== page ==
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In the Dark Reviews

'Dead Boy Detectives' misses details, but still fun

It looks like Forks won't be the only corner of the Olympic Peninsula to gain fame from a supernatural entertainment franchise, given the critical and audience acclaim that Netflix's "Dead Boy Detectives" have garnered since all eight episodes of their first season began streaming April 25.

The original "Dead Boy Detectives" were co-created by writer Neil Gaiman for his DC Comics Vertigo imprint series, "The Sandman," and just as Netflix began adapting that 75-issue, 1989-96 comic book title with an 11-episode first season in 2022, so too have its youthful deceased sleuths, Charles Rowland and Edwin Payne, just become part of Net-flix's "Sandman" shared onscreen universe.

More locally significant, just as the "Twilight" vampire fantasy franchise started by Stephenie Meyer put the town of Forks on the map of pop culture consciousness, so too did Netflix elect to set the first season of its "Dead Boy Detectives" streaming series in Port Townsend.

Those who live and work in Port Townsend will quickly spot that the series was not filmed in their hometown. Shooting took place in the city of Langley, a municipality in the Metro Vancouver Regional District of British Columbia, although the show's frequently mist-shrouded cinematography at least makes an effort to conceal the fact that, by population alone, Langley is three times the size of Port Townsend's 10,000 inhabitants.

In its fidelity to its comic book source material and its ostensible real-world geographical setting, "Dead Boy Detectives" is most enjoyable if you don't think about it too hard. As TV adaptations of Gaiman go, it's closer to the glossy but frivolous "Lucifer" than to the operatic and contemplative "Sandman," but some touches make me wonder whether its divergences from the real-life Port Townsend might be intended as inside jokes for those who know the town.

For example, its fourth episode, "The Case of the Lighthouse Leapers," features the cinematic concept of people feeling compelled to plummet to their deaths from atop the Point No Point Lighthouse.

This is fittingly Nautical Gothic for a series that's essentially a collection of literal ghost stories, except that anyone who's seen the Point No Point Lighthouse knows that, while taking a tumble over its top railing could result in an ambulance ride, it's still low enough to the ground that one could conceivably walk off such a fall.

Likewise, in its fifth episode, "The Case of the Two Dead Dragons," no mention is made of the Chimacum, Quilcene or Brinnon school districts, but apparently, in Netflix's "Sandman" universe, Port Townsend itself is big enough to warrant two rival high schools, one of which we're told is located in "North Port Townsend," which is every bit as absurd as "South Detroit" in Journey's "Don't Stop Believin'," for the same geographical reasons.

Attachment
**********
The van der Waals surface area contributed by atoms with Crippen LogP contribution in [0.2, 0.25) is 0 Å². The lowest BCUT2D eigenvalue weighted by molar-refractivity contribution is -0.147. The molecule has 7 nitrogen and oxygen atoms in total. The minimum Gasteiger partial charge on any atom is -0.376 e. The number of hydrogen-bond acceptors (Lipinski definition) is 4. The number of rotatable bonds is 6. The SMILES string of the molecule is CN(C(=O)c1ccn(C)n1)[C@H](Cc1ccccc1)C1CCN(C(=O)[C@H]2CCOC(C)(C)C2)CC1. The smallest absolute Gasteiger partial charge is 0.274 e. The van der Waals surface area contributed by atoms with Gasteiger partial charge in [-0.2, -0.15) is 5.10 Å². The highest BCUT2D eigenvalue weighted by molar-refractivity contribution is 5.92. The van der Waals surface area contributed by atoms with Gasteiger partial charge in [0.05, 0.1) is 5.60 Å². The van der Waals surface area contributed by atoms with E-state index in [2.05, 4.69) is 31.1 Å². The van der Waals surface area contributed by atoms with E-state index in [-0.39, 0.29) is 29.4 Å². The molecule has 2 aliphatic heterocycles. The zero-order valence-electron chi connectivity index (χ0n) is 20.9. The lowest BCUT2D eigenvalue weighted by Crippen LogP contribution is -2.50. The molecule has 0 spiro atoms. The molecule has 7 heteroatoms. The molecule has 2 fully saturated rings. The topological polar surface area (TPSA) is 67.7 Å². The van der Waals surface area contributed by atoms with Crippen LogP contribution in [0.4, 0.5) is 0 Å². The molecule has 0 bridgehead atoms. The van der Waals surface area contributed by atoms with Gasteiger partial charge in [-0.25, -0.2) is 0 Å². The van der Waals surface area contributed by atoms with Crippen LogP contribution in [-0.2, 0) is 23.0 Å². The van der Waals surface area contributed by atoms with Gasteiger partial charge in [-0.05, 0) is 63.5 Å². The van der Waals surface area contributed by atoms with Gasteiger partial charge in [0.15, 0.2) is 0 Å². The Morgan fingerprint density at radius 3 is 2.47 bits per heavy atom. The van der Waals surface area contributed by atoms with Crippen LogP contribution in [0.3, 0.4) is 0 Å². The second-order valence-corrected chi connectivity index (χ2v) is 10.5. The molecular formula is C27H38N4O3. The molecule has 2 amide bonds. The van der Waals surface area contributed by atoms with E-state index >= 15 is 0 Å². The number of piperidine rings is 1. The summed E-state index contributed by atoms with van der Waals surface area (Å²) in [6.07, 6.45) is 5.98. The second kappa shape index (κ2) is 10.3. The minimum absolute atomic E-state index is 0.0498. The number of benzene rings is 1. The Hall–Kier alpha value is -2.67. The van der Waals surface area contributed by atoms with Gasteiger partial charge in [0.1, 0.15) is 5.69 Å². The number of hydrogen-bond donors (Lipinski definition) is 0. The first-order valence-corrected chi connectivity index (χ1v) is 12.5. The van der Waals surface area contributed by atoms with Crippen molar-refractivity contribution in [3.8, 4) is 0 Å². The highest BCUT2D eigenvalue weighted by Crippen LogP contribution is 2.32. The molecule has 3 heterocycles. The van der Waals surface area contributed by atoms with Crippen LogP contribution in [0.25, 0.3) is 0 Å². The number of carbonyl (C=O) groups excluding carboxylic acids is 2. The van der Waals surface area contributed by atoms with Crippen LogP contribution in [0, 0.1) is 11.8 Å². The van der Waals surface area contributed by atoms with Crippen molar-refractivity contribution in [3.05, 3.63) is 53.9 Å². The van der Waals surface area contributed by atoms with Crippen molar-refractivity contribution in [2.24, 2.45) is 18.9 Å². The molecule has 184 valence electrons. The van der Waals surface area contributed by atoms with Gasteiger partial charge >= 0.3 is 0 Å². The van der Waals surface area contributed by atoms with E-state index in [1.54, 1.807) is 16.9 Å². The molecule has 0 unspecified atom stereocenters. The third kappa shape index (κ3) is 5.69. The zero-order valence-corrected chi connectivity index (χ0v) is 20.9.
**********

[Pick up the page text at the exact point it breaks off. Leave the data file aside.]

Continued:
These nitpicks make it sound like I harbor a much harsher opinion of "Dead Boy Detectives" than the show warrants, because while it falls into the all-too-familiar pattern of using coastal Canada to substitute for Washington, on the grounds they share climate and geography, Langley's urban backdrop comes closer than most generic Canadian locales would to capturing something of Port Townsend's well-preserved Victorian seaport character.

Moreover, the curio shop stocked with magical artifacts owned by "Tragic Mick" (Michael Beach), a former walrus cursed to live as a human, feels like it would fit right in on Water Street in downtown Port Townsend, as would the Tongue and Tail butcher shop's setup of apartments for rent above its storefront, even if butcher shop owner Jenny (Briana Cuoco) is a bit overly aggro for a community as low-key as PT.

Perhaps more importantly, after "Twilight" used the damp climate of the state's coasts and rainforests to justify its washed-out-looking maudlin melodrama, "Dead Boy Detectives" tilts the scales in the opposite direction, by drawing from Gaiman's juxtapositions of antiquated myth with contemporary culture, in ways that recall the random, consensus reality-defying paranormal phenomena of David Lynch's "Twin Peaks," and which I'd argue feel appropriate to Port Townsend's quirky charms.

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Kirk Boxleitner, Reporter

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Shelton-Mason County Journal & Belfair Herald
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